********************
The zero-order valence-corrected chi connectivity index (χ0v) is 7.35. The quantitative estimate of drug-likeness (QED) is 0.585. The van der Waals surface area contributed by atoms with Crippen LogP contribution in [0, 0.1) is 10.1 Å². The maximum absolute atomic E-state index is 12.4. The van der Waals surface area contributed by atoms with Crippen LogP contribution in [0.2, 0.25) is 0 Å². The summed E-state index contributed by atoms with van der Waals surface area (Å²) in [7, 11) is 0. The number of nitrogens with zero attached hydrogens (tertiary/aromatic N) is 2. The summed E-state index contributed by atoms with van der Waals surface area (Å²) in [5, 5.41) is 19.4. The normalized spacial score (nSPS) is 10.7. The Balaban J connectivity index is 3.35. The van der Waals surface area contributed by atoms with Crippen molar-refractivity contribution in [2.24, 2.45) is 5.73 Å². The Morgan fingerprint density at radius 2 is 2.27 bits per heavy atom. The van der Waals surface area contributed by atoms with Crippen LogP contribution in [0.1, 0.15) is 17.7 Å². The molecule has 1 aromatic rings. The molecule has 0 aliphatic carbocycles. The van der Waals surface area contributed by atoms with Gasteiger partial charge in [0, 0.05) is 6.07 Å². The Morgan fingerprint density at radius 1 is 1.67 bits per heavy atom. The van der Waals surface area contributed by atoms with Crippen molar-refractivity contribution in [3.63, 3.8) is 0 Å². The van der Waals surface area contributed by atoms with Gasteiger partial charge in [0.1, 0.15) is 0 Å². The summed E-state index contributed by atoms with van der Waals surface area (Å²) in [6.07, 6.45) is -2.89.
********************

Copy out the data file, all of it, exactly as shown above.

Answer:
The zero-order valence-corrected chi connectivity index (χ0v) is 7.35. The quantitative estimate of drug-likeness (QED) is 0.585. The van der Waals surface area contributed by atoms with Crippen LogP contribution in [0, 0.1) is 10.1 Å². The maximum absolute atomic E-state index is 12.4. The van der Waals surface area contributed by atoms with Crippen LogP contribution in [0.2, 0.25) is 0 Å². The summed E-state index contributed by atoms with van der Waals surface area (Å²) in [7, 11) is 0. The number of nitrogens with zero attached hydrogens (tertiary/aromatic N) is 2. The summed E-state index contributed by atoms with van der Waals surface area (Å²) in [5, 5.41) is 19.4. The normalized spacial score (nSPS) is 10.7. The Balaban J connectivity index is 3.35. The van der Waals surface area contributed by atoms with Crippen molar-refractivity contribution in [2.24, 2.45) is 5.73 Å². The Morgan fingerprint density at radius 2 is 2.27 bits per heavy atom. The van der Waals surface area contributed by atoms with Crippen LogP contribution in [0.1, 0.15) is 17.7 Å². The molecule has 1 aromatic rings. The molecule has 0 aliphatic carbocycles. The van der Waals surface area contributed by atoms with Gasteiger partial charge in [0, 0.05) is 6.07 Å². The Morgan fingerprint density at radius 1 is 1.67 bits per heavy atom. The van der Waals surface area contributed by atoms with Crippen molar-refractivity contribution in [3.63, 3.8) is 0 Å². The van der Waals surface area contributed by atoms with Gasteiger partial charge in [0.1, 0.15) is 0 Å². The summed E-state index contributed by atoms with van der Waals surface area (Å²) in [6.07, 6.45) is -2.89.